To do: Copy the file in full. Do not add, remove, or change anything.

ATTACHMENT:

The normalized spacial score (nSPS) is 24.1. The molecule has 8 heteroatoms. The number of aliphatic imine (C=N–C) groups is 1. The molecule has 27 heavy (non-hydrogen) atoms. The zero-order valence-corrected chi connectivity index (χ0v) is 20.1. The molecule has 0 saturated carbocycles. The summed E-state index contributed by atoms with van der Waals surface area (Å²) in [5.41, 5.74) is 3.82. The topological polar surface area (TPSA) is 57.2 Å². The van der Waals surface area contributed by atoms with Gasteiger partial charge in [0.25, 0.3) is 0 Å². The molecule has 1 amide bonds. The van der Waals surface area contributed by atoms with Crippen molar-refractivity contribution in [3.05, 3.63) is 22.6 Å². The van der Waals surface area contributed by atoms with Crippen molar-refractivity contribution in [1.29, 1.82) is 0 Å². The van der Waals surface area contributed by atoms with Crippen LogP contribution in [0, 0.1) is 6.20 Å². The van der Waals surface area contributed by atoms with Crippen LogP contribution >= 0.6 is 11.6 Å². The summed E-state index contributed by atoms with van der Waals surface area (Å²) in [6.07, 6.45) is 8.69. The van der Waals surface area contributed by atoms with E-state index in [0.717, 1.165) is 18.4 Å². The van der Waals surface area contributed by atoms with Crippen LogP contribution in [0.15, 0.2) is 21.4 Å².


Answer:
The normalized spacial score (nSPS) is 24.1. The molecule has 8 heteroatoms. The number of aliphatic imine (C=N–C) groups is 1. The molecule has 27 heavy (non-hydrogen) atoms. The zero-order valence-corrected chi connectivity index (χ0v) is 20.1. The molecule has 0 saturated carbocycles. The summed E-state index contributed by atoms with van der Waals surface area (Å²) in [5.41, 5.74) is 3.82. The topological polar surface area (TPSA) is 57.2 Å². The van der Waals surface area contributed by atoms with Gasteiger partial charge in [0.25, 0.3) is 0 Å². The molecule has 1 amide bonds. The van der Waals surface area contributed by atoms with Crippen molar-refractivity contribution in [3.05, 3.63) is 22.6 Å². The van der Waals surface area contributed by atoms with Crippen molar-refractivity contribution in [1.29, 1.82) is 0 Å². The van der Waals surface area contributed by atoms with Crippen LogP contribution in [0, 0.1) is 6.20 Å². The van der Waals surface area contributed by atoms with Crippen LogP contribution >= 0.6 is 11.6 Å². The summed E-state index contributed by atoms with van der Waals surface area (Å²) in [6.07, 6.45) is 8.69. The van der Waals surface area contributed by atoms with E-state index in [0.717, 1.165) is 18.4 Å². The van der Waals surface area contributed by atoms with Crippen LogP contribution in [0.15, 0.2) is 21.4 Å².